Algebra I Professional Development. Quadratics. Module 6. Outcome Participants will experience a rigorous Algebra I concept task. CCSS Domains on Quadratics. Algebra - Seeing Structure in Expressions Algebra – Reasoning with Equations and Inequalities Functions – Interpreting Functions
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Algebra I Professional Development
a. Use the method of completing the square to transform any quadratic equation in x into an equation of the form (x – p)2 = q that has the same solutions. Derive the quadratic formula from this form.
b. Solve quadratic equations by inspection (e.g., for x2 = 49), taking square roots, completing the square, the quadratic formula and factoring, as appropriate to the initial form of the equation. Recognize when the quadratic formula gives complex solutions and write them as a ± bi for real numbers a and b.
a. Interpret parts of an expression, such as terms, factors, and coefficients.
a. Factor a quadratic expression to reveal the zeros of the function it defines.
b. Complete the square in a quadratic expression to reveal the maximum or minimum value of the function it defines.
a. Graph linear and quadratic functions and show intercepts, maxima, and minima.
b. Graph square root, cube root, and piecewise-defined functions, including step functions and absolute value functions.
c. Graph polynomial functions, identifying zeros when suitable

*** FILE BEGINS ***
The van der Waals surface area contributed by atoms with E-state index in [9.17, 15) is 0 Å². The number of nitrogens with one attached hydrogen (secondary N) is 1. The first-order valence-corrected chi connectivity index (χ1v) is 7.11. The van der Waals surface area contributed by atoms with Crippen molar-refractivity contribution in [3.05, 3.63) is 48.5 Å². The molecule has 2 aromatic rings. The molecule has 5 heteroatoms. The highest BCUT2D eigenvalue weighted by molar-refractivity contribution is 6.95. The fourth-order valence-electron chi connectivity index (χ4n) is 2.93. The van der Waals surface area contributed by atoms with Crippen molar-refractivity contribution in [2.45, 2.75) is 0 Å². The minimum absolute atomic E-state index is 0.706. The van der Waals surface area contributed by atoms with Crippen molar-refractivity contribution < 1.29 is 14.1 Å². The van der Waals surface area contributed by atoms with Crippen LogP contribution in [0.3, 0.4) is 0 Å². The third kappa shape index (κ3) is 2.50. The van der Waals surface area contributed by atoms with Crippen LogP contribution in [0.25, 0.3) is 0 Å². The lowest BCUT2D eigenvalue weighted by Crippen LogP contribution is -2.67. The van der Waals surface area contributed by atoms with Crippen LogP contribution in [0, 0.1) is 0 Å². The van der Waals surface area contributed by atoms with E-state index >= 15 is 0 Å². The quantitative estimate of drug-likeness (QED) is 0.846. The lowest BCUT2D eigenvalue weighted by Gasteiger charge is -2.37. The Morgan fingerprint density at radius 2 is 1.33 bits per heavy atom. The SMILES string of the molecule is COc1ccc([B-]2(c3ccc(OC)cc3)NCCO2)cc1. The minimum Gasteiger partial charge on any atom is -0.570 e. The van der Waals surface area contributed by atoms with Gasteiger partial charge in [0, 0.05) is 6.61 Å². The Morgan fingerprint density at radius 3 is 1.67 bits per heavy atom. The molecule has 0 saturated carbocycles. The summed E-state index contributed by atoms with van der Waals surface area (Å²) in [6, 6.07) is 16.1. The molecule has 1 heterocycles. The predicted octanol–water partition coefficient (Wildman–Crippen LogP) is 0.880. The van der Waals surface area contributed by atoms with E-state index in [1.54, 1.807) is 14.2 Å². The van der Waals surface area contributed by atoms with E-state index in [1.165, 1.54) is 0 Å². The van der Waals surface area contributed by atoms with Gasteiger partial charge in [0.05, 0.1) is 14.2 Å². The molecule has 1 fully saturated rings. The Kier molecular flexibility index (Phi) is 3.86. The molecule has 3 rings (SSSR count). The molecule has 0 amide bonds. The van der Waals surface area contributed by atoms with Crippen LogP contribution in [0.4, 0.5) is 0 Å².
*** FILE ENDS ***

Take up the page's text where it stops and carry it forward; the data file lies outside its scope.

a. Use the process of factoring and completing the square in a quadratic function to show zeros, extreme values, and symmetry of the graph, and interpret these in terms of a context.
9. Compare properties of two functions each represented in a different way (algebraically, graphically, numerically in tables, or by verbal descriptions). For example, given a graph of one quadratic function and an algebraic expression for another, say which has the larger maximum.
Share, Discuss, and Analyze:
How do we make the mathematics accessible to all students?
How can the four access strategies:
be more explicitly embedded in the lesson?
Read through the lesson and discuss how the TTLP was used to design it.
How will this activity support the academic language development for your students?
What questions can you ask to engage students with this activity?
How will you use this with your students?
What do you need to modify or add?
Why is this activity important?
When else can you use this activity with future lessons?
y is always x squared
Take the cards out of your envelope and spread them out on your table.
Match together the verbal descriptions, tabular representations, graphs, and symbolic representation.
In a small group, discuss what helped you to identify the members of each set?
Each group will then share one set of four representations and explain how they identified the members of that set.
How does this activity enrich the students’ understanding of different quadratic representations?
How might you use a similar type activity in a different unit of study?
Each group will receive one of the comparing graphs sheet.
Each member of the group will be receiving a blank transparency, a different colored marker, and a piece of graph paper.
Each person in the group will graph one of the equations on a transparency—your group will have a total of five different graphs.
Now that your group has graphed each equation, layer your transparencies.
What do you notice?
What is causing this to happen?
Generate two more equations which illustrate that you know what is causing the changes to occur.